Multiple Endocrine Neoplasia

What is Multiple Endocrine Neoplasia?

Multiple endocrine neoplasia is a collection of disorders affecting the endocrine system. Endocrine system comprises of glands that produce hormones that control your body functions such as metabolism, reproduction, growth and development, homeostasis, and others.

Multiple endocrine neoplasia is characterized by enlarged tissues (tumor) in several endocrine glands. These tumors may be benign (noncancerous) or cancerous and can cause the endocrine glands to become hyperactive and produce excess hormones in the bloodstream. 1, 4, 5

Multiple Endocrine Neoplasia Picture 3

Endocrine System

There are many endocrine glands in your body that work together to regulate your bodily functions. These glands manufacture, store and release different hormones in your body. The glands use blood vessels to deliver hormones to different cells of your body. These glands include:

  • Pancreas
  • Ovaries
  • Testes
  • Thyroid
  • Adrenal
  • Thymus
  • Pituitary gland
  • Hypothalamus

In order for your body to function properly, the following must work as they are supposed to:

  • The endocrine glands must balance the amount of hormone secreted
  • The hormones should not be too little or excess.
  • Your body should have a constant supply of blood
  • Target cells or tissues should have enough receptors as well as respond properly to the hormonal signal.

If any of the above is not working properly, you may develop an endocrine disease.


There are three types of multiple endocrine neoplasia:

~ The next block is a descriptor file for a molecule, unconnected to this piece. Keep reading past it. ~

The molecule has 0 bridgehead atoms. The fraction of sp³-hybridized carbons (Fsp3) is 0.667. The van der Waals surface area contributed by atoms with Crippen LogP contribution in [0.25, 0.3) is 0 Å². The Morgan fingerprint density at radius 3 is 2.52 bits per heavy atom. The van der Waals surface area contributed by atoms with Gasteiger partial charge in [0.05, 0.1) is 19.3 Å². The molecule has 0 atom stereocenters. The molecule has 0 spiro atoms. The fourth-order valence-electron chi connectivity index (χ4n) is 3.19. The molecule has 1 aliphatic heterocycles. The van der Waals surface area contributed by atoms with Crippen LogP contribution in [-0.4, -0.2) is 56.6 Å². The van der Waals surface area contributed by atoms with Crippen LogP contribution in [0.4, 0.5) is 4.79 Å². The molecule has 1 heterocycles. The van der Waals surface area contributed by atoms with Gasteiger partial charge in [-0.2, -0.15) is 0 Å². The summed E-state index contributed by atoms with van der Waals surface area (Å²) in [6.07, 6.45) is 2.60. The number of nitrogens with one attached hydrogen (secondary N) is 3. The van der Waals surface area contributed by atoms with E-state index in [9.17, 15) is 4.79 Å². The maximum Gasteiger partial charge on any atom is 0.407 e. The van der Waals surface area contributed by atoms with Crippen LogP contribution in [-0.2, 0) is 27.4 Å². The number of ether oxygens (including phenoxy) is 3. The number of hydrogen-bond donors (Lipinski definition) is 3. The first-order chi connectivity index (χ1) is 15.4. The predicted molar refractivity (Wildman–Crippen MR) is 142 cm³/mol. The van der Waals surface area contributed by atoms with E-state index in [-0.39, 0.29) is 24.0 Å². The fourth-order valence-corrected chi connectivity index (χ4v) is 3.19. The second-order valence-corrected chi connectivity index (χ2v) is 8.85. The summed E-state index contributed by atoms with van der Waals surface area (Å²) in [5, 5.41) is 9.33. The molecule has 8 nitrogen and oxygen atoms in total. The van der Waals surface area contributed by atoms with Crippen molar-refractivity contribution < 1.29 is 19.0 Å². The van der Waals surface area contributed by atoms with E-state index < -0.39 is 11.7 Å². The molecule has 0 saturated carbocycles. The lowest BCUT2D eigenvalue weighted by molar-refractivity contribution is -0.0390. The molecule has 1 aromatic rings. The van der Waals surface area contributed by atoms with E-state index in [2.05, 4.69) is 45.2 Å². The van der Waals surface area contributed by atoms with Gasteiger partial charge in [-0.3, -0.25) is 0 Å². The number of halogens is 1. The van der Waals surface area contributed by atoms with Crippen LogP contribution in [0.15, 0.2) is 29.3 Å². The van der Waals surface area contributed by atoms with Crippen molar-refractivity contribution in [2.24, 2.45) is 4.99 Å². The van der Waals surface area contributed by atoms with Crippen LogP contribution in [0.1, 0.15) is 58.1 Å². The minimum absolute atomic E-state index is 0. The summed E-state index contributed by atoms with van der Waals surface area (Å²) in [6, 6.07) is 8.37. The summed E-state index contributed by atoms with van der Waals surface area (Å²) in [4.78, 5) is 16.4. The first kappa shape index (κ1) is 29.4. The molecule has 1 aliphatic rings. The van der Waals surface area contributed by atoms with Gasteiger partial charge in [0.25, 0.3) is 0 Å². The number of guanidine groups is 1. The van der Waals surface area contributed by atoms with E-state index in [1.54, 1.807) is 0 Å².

• Multiple endocrine neoplasia 1 (Wermer’s syndrome)
  • Multiple endocrine neoplasia 2A (Sipple syndrome)
  • Multiple endocrine neoplasia 2B

Multiple endocrine neoplasia 1 (Wermer’s syndrome)

This disorder mostly affects your pituitary gland, pancreas and parathyroid gland. The tumor usually appears in your parathyroid gland first, but the tumor is noncancerous. Parathyroid glands are located in your neck area and are four in number; each side of your thyroid has two pairs of these glands.

Parathyroid glands manufacture parathyroid hormones, which control phosphorous and calcium levels in your body. Multiple endocrine neoplasia 1 causes your parathyroid gland to enlarge and become overactive, a condition also called hyperparathyroidism.

Hyperparathyroidism raises the parathyroid hormones levels, which increases the calcium levels in your blood. Increased calcium levels in the blood can make you develop kidney stones and have very weak bones.

Individuals with 40 years are more affected by hyperparathyroidism although this condition is present in teenage years.

Multiple endocrine neoplasia 1 occurs in your pancreas, which is situated behind your stomach. Pancreas produces insulin and gastrin hormones. Insulin hormones control the level of sugar in your blood while gastrin hormones are released into your stomach to assist in digestion.

There are three types of pancreatic tumors:

  • Gastrinomas (produce gastrin)
  • Glucagonomas (produce glucagon)
  • Insulinomas (produce insulin).

Elevated levels of gastrinomas in your blood can cause Zollinger-Ellison syndrome; this is recurring ulcers of the upper gastrointestine. This condition affects about 50% of patients with multiple endocrine neoplasia 1.

Insulinomas tumor increase insulin hormone levels in your blood, which can lead to hypoglycemia (increase in blood sugar level) or decreased blood sugar. This lowers glucose levels in your blood, which cannot support body activities.

Glucagonomas tumors also increase your blood sugar level. Between 30-35% of pancreatic tumors are cancerous; they can cause cancer.

Multiple endocrine neoplasia 1 also affects your pituitary gland, which is located at the base of your brain. Pituitary gland produces hormones that control functions of other endocrine glands. Some of the most common pituitary tumors are prolactinomas, which produce prolactin that secretes growth hormones and can cause acromegaly when they are excess.

Multiple Endocrine Neoplasia 2

Multiple endocrine neoplasia 2 is categorized into two forms:

  • Multiple endocrine neoplasia 2A
  • Multiple endocrine neoplasia 2B.